Asterand says it plans to delist from the London Stock Exchange should the $9m sale of its human tissue business complete so it can concentrate efforts on selling the BioSeek division in the US.
The company which came from the merger of Pharmagene and Asterand in 2006 has been forced over the past year as it struggled to meet orders, causing it to default on loans to BioSeek, a company it acquired in 2010, and Silicon Valley Bank.
The story behind the debts starts with a $3m loan with a revolving credit line from SVB in December 2010, undertaken to help it meet the BioSeek acquisition. As a consequence of poor trading in March 2011 however, Asterand lost the ability to draw down on the revolving credit line and instead paid $2.5m to BioSeek's shareholders and met the outstanding $6m through BioSeek loan notes.
It continued to struggle to meet its targets, initiated a formal sales process in October and undertook the search for a group buyer. That wasn't forthcoming, however there was interest in the human tissue and BioSeek elements of the business.
The BioSeek deal fell through in May, but the human tissue interest continued, culminating in a $9m offer for its human tissues business in June, which the board felt was the best way forward having raised little interest from the equity markets principally because of its debts and lack of profitability.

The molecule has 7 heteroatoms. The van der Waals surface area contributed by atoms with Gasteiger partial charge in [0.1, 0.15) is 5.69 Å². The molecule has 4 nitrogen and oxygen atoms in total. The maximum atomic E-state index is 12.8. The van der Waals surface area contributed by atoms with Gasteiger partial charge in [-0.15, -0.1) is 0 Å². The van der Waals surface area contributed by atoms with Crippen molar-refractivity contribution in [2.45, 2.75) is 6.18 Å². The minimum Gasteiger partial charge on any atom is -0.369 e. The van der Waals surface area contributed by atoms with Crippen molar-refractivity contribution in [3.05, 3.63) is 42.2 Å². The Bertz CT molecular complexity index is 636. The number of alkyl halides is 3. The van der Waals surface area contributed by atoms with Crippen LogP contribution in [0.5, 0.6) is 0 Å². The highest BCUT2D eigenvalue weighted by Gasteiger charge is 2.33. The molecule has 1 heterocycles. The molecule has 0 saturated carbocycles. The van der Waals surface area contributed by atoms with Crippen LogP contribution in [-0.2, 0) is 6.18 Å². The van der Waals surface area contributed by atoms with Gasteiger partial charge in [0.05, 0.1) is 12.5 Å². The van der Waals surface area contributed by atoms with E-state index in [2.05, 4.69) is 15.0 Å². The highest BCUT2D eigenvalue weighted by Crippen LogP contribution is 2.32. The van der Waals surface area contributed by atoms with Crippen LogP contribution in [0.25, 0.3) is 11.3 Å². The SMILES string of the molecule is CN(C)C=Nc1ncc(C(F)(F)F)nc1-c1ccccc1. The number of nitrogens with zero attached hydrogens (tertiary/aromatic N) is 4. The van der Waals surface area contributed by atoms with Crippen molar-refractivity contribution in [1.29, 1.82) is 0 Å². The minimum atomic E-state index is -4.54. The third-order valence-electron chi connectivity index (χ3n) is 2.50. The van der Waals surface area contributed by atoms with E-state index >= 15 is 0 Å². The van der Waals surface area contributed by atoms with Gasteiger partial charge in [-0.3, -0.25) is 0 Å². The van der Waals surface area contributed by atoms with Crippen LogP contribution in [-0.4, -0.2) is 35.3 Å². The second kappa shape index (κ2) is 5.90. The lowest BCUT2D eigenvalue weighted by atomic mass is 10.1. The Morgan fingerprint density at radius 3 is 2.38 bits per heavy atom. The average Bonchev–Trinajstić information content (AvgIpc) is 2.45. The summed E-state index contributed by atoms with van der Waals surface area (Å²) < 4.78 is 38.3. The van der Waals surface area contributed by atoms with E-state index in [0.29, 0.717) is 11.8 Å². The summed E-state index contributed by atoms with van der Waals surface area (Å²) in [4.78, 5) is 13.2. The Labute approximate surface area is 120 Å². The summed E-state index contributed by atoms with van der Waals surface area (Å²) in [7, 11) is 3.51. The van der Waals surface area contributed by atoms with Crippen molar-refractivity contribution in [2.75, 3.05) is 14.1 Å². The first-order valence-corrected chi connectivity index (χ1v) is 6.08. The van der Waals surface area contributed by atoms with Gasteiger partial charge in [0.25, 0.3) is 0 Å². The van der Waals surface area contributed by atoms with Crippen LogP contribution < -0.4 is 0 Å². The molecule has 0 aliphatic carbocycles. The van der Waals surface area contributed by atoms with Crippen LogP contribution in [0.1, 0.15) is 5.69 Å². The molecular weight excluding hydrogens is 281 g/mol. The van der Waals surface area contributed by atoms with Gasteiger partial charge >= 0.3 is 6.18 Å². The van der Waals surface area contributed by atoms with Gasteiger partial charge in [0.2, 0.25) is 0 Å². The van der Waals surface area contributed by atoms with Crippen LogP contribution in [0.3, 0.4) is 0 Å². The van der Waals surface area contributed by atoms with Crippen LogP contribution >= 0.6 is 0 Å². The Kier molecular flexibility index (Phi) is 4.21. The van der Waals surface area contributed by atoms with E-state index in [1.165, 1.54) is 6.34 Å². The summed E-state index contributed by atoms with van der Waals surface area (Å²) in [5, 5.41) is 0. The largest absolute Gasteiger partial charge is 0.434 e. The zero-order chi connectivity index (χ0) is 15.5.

Asterand has since received a higher bid for the human tissues business, but with money running out and its advanced negotiations with Stemgent, is recommending to shareholders to stick with the current offer.
It does mean that despite settling its debts, the remaining business, essentially BioSeek, will be hard pressed for cash and faces the spectre of administration.
Funding options for BioSeek are a sale or investment, which it believes is more likely to happen in the US and as an unlisted company. So the plan is to delist from the stock market and change its name to BioSeek.
BioSeek's BioMAP System is a cell based disease model used to generate a profile of human biological response for specific drug candidates. The platform is designed to help reduce risk at the earliest stages of research and at multiple decision points within the research and development process.
Pharmagene was established by Dr Gordon Baxter and Dr Robert Coleman in 1996. It started with equity funding worth £1.4m quickly followed by another £5m in 1997. In 2000 it raised £37m through an IPO and merged with Asterand from the US in 2006. Today Asterand's market cap sits at £1.0m.
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